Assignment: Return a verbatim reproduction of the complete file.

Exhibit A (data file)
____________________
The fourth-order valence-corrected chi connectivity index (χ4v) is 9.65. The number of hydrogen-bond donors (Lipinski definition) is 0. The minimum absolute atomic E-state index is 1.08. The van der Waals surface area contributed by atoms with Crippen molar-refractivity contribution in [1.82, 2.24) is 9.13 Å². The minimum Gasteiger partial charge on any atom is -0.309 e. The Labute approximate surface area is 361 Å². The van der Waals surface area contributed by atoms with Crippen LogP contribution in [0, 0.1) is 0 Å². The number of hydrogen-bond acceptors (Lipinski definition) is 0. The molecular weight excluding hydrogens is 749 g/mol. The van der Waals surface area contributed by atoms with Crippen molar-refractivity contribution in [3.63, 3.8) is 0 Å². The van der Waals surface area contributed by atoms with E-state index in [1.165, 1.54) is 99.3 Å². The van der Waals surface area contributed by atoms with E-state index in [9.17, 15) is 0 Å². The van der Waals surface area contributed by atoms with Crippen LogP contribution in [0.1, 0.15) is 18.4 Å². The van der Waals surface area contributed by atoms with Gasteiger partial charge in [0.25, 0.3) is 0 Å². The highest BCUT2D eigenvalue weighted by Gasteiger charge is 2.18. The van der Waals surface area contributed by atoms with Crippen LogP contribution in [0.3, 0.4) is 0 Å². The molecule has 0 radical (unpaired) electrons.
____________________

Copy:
The fourth-order valence-corrected chi connectivity index (χ4v) is 9.65. The number of hydrogen-bond donors (Lipinski definition) is 0. The minimum absolute atomic E-state index is 1.08. The van der Waals surface area contributed by atoms with Crippen molar-refractivity contribution in [1.82, 2.24) is 9.13 Å². The minimum Gasteiger partial charge on any atom is -0.309 e. The Labute approximate surface area is 361 Å². The van der Waals surface area contributed by atoms with Crippen LogP contribution in [0, 0.1) is 0 Å². The number of hydrogen-bond acceptors (Lipinski definition) is 0. The molecular weight excluding hydrogens is 749 g/mol. The van der Waals surface area contributed by atoms with Crippen molar-refractivity contribution in [3.63, 3.8) is 0 Å². The van der Waals surface area contributed by atoms with E-state index in [1.165, 1.54) is 99.3 Å². The van der Waals surface area contributed by atoms with E-state index in [9.17, 15) is 0 Å². The van der Waals surface area contributed by atoms with Crippen LogP contribution in [0.1, 0.15) is 18.4 Å². The van der Waals surface area contributed by atoms with Gasteiger partial charge in [0.25, 0.3) is 0 Å². The highest BCUT2D eigenvalue weighted by Gasteiger charge is 2.18. The van der Waals surface area contributed by atoms with Crippen LogP contribution in [0.3, 0.4) is 0 Å². The molecule has 0 radical (unpaired) electrons.